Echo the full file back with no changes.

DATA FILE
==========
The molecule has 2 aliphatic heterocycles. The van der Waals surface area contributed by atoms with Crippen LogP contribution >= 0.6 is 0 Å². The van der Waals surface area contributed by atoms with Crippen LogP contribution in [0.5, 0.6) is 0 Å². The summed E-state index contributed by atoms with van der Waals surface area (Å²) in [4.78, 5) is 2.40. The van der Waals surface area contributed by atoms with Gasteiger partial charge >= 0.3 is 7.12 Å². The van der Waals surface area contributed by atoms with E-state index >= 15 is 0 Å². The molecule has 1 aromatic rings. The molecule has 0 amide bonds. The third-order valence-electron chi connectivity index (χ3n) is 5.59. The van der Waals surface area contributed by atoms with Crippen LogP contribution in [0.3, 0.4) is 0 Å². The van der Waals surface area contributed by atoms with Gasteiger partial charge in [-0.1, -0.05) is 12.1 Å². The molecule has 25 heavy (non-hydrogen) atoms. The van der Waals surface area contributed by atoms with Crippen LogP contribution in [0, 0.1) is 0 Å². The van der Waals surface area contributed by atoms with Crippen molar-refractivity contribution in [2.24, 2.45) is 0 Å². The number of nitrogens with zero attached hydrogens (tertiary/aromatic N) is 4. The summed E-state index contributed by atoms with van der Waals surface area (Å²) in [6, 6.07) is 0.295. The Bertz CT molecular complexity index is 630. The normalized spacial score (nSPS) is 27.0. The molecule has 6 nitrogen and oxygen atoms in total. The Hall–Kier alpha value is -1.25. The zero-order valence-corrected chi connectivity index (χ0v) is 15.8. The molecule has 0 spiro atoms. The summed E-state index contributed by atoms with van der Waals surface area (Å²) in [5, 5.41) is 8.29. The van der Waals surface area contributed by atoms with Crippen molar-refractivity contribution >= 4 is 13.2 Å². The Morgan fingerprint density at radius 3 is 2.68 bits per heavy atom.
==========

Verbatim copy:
The molecule has 2 aliphatic heterocycles. The van der Waals surface area contributed by atoms with Crippen LogP contribution >= 0.6 is 0 Å². The van der Waals surface area contributed by atoms with Crippen LogP contribution in [0.5, 0.6) is 0 Å². The summed E-state index contributed by atoms with van der Waals surface area (Å²) in [4.78, 5) is 2.40. The van der Waals surface area contributed by atoms with Gasteiger partial charge >= 0.3 is 7.12 Å². The van der Waals surface area contributed by atoms with E-state index >= 15 is 0 Å². The molecule has 1 aromatic rings. The molecule has 0 amide bonds. The third-order valence-electron chi connectivity index (χ3n) is 5.59. The van der Waals surface area contributed by atoms with Crippen LogP contribution in [0.3, 0.4) is 0 Å². The van der Waals surface area contributed by atoms with Gasteiger partial charge in [-0.1, -0.05) is 12.1 Å². The molecule has 25 heavy (non-hydrogen) atoms. The van der Waals surface area contributed by atoms with Crippen LogP contribution in [0, 0.1) is 0 Å². The van der Waals surface area contributed by atoms with Crippen molar-refractivity contribution in [2.24, 2.45) is 0 Å². The number of nitrogens with zero attached hydrogens (tertiary/aromatic N) is 4. The summed E-state index contributed by atoms with van der Waals surface area (Å²) in [6, 6.07) is 0.295. The Bertz CT molecular complexity index is 630. The normalized spacial score (nSPS) is 27.0. The molecule has 6 nitrogen and oxygen atoms in total. The Hall–Kier alpha value is -1.25. The zero-order valence-corrected chi connectivity index (χ0v) is 15.8. The molecule has 0 spiro atoms. The summed E-state index contributed by atoms with van der Waals surface area (Å²) in [5, 5.41) is 8.29. The van der Waals surface area contributed by atoms with Crippen molar-refractivity contribution >= 4 is 13.2 Å². The Morgan fingerprint density at radius 3 is 2.68 bits per heavy atom.